“Stella, where are we going?” Her mother Ashley asks. “Where do you wanna go?”
The young child answers, “Pappy.” She wants to ride the golf cart down the street to see her grandfather, her Pappy Jack. His Blount County home is a quick ride down the road from hers, and the two were accustomed to spending a lot of time together.
“He didn’t have to work or coach baseball...he had nothing else to do but love her,” said Ashley.
But when life is so good and bad things happen, it’s in our nature to wonder, “What if?”
“What if a few more people had gotten vaccinated?” Ashley wondered. “What if there was just one more room?”
“What if the doctors had found this months ago?” Her husband, Donnie Harmon, wondered.
Those are the sort of questions Stella’s parents, Donnie and Ashley Harmon, found themselves asking over and over. Because, if things had happened differently, they wouldn’t have buried Donnie’s dad on Saturday, September 18.
Jack Harmon’s headstone is towards the back of a Blount County cemetery. Stella visits with her parents but doesn’t understand that her Pappy Jack is gone.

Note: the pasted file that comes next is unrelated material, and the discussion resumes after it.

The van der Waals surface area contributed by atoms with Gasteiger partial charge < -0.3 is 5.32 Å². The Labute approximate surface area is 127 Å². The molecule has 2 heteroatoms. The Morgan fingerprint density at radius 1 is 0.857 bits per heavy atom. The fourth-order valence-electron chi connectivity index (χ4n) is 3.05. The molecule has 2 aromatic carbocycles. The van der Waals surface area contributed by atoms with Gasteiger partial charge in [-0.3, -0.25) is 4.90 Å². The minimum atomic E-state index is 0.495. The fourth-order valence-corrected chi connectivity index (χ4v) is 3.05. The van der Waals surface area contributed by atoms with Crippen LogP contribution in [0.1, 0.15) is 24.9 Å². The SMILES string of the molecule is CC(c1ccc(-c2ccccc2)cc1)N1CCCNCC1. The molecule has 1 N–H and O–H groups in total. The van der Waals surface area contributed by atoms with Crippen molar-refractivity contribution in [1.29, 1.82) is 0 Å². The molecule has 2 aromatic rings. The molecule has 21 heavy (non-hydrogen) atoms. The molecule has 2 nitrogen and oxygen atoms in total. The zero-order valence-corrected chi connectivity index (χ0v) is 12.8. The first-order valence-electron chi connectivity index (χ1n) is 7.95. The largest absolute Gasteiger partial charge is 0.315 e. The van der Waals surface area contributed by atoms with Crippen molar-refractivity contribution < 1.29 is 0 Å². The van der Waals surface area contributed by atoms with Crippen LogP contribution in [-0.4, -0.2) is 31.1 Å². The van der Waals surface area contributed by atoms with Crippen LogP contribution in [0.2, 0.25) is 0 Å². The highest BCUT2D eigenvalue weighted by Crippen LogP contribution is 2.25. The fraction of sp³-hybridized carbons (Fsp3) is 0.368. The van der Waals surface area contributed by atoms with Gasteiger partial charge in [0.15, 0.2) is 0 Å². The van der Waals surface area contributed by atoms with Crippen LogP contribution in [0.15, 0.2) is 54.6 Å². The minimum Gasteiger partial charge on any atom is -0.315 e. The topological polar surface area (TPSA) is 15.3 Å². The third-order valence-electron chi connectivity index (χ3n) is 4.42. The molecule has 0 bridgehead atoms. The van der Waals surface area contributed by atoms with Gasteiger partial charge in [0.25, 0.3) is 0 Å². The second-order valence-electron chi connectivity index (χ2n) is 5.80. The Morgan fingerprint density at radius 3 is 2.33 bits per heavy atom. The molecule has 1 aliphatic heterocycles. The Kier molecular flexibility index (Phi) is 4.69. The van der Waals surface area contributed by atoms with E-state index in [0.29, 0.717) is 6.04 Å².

Donnie and Ashley met with WVLT News Anchor Amanda Hara to explain what led to his death.
“He got vaccinated but you still think COVID is what killed him?” asked Hara.
Ashley said her 80-year-old father-in-law died at Blount Memorial Hospital on September 13, 2021, after waiting almost a week for a bed to open at University of Tennessee Medical Center. He needed something so basic: surgery to repair a mechanical heart valve. “They realized his mechanical valve that he’d had for about 20 years had quit working, so it was staying open and his blood wasn’t flowing through his heart,” said Ashley.